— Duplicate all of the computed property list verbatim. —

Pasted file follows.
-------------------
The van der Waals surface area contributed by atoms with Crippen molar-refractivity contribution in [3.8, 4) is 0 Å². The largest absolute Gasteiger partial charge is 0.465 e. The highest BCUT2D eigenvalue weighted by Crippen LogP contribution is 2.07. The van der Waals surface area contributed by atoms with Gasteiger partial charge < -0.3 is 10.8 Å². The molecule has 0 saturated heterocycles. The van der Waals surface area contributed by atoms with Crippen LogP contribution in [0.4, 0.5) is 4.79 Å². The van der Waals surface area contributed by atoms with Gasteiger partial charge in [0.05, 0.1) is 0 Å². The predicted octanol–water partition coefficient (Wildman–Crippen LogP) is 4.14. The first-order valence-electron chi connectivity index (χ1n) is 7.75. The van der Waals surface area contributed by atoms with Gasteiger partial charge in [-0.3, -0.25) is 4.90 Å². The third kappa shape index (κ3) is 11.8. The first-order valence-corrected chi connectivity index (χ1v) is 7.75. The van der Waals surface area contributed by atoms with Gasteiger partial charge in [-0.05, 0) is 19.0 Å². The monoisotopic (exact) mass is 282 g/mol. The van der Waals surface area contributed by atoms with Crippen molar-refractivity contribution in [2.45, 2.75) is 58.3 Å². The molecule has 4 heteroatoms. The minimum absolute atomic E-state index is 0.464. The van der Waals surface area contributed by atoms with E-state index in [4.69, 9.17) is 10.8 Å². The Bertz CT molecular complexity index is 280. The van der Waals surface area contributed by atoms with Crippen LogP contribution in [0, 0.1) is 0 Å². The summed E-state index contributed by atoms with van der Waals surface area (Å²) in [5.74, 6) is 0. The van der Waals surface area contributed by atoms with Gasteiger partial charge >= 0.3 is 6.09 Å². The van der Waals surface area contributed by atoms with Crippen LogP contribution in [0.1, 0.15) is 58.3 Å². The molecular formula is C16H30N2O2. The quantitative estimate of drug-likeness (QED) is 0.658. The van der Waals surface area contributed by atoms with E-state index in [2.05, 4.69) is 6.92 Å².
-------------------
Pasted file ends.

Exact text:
The van der Waals surface area contributed by atoms with Crippen molar-refractivity contribution in [3.8, 4) is 0 Å². The largest absolute Gasteiger partial charge is 0.465 e. The highest BCUT2D eigenvalue weighted by Crippen LogP contribution is 2.07. The van der Waals surface area contributed by atoms with Gasteiger partial charge < -0.3 is 10.8 Å². The molecule has 0 saturated heterocycles. The van der Waals surface area contributed by atoms with Crippen LogP contribution in [0.4, 0.5) is 4.79 Å². The van der Waals surface area contributed by atoms with Gasteiger partial charge in [0.05, 0.1) is 0 Å². The predicted octanol–water partition coefficient (Wildman–Crippen LogP) is 4.14. The first-order valence-electron chi connectivity index (χ1n) is 7.75. The van der Waals surface area contributed by atoms with Gasteiger partial charge in [-0.3, -0.25) is 4.90 Å². The third kappa shape index (κ3) is 11.8. The first-order valence-corrected chi connectivity index (χ1v) is 7.75. The van der Waals surface area contributed by atoms with Gasteiger partial charge in [-0.05, 0) is 19.0 Å². The monoisotopic (exact) mass is 282 g/mol. The van der Waals surface area contributed by atoms with Crippen molar-refractivity contribution in [2.45, 2.75) is 58.3 Å². The molecule has 4 heteroatoms. The minimum absolute atomic E-state index is 0.464. The van der Waals surface area contributed by atoms with E-state index in [4.69, 9.17) is 10.8 Å². The Bertz CT molecular complexity index is 280. The van der Waals surface area contributed by atoms with Crippen LogP contribution in [0, 0.1) is 0 Å². The summed E-state index contributed by atoms with van der Waals surface area (Å²) in [5.74, 6) is 0. The van der Waals surface area contributed by atoms with Gasteiger partial charge >= 0.3 is 6.09 Å². The van der Waals surface area contributed by atoms with Crippen LogP contribution in [0.1, 0.15) is 58.3 Å². The molecular formula is C16H30N2O2. The quantitative estimate of drug-likeness (QED) is 0.658. The van der Waals surface area contributed by atoms with E-state index in [2.05, 4.69) is 6.92 Å².